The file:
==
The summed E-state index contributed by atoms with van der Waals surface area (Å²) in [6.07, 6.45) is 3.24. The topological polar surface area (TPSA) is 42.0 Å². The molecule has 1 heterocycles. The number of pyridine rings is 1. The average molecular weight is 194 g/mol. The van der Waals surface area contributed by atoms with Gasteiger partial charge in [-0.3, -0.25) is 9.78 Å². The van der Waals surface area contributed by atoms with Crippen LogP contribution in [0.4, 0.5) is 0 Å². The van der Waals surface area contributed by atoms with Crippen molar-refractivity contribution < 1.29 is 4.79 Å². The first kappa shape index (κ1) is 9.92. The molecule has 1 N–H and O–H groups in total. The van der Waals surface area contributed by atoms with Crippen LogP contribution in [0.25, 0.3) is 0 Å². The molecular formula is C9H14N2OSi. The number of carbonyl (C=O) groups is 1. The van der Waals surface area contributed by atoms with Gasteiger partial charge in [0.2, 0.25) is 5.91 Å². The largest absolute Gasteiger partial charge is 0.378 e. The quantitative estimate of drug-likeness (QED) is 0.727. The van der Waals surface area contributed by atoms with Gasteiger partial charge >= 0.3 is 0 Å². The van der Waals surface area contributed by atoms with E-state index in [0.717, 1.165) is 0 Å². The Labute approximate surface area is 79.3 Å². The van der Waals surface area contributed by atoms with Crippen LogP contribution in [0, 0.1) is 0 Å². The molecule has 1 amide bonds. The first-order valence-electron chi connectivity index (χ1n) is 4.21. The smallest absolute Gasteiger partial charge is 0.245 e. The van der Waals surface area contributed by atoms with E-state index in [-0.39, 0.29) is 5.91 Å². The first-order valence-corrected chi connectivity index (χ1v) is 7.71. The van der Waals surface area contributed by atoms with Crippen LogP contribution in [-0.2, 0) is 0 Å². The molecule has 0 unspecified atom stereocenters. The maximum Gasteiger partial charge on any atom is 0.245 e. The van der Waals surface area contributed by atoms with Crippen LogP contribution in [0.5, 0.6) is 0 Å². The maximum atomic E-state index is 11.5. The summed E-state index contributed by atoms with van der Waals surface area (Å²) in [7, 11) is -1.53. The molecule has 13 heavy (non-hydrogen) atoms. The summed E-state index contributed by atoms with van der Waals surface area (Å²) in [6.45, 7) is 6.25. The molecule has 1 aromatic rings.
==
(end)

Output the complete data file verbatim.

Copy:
The summed E-state index contributed by atoms with van der Waals surface area (Å²) in [6.07, 6.45) is 3.24. The topological polar surface area (TPSA) is 42.0 Å². The molecule has 1 heterocycles. The number of pyridine rings is 1. The average molecular weight is 194 g/mol. The van der Waals surface area contributed by atoms with Gasteiger partial charge in [-0.3, -0.25) is 9.78 Å². The van der Waals surface area contributed by atoms with Crippen LogP contribution in [0.4, 0.5) is 0 Å². The van der Waals surface area contributed by atoms with Crippen molar-refractivity contribution < 1.29 is 4.79 Å². The first kappa shape index (κ1) is 9.92. The molecule has 1 N–H and O–H groups in total. The van der Waals surface area contributed by atoms with Crippen LogP contribution in [0.25, 0.3) is 0 Å². The molecular formula is C9H14N2OSi. The number of carbonyl (C=O) groups is 1. The van der Waals surface area contributed by atoms with Gasteiger partial charge in [0.2, 0.25) is 5.91 Å². The largest absolute Gasteiger partial charge is 0.378 e. The quantitative estimate of drug-likeness (QED) is 0.727. The van der Waals surface area contributed by atoms with Gasteiger partial charge >= 0.3 is 0 Å². The van der Waals surface area contributed by atoms with E-state index in [0.717, 1.165) is 0 Å². The Labute approximate surface area is 79.3 Å². The van der Waals surface area contributed by atoms with Crippen LogP contribution in [0, 0.1) is 0 Å². The molecule has 1 amide bonds. The first-order valence-electron chi connectivity index (χ1n) is 4.21. The smallest absolute Gasteiger partial charge is 0.245 e. The van der Waals surface area contributed by atoms with E-state index in [-0.39, 0.29) is 5.91 Å². The first-order valence-corrected chi connectivity index (χ1v) is 7.71. The van der Waals surface area contributed by atoms with Crippen LogP contribution in [-0.2, 0) is 0 Å². The molecule has 0 unspecified atom stereocenters. The maximum Gasteiger partial charge on any atom is 0.245 e. The van der Waals surface area contributed by atoms with Crippen LogP contribution in [0.5, 0.6) is 0 Å². The maximum atomic E-state index is 11.5. The summed E-state index contributed by atoms with van der Waals surface area (Å²) in [7, 11) is -1.53. The molecule has 13 heavy (non-hydrogen) atoms. The summed E-state index contributed by atoms with van der Waals surface area (Å²) in [6.45, 7) is 6.25. The molecule has 1 aromatic rings.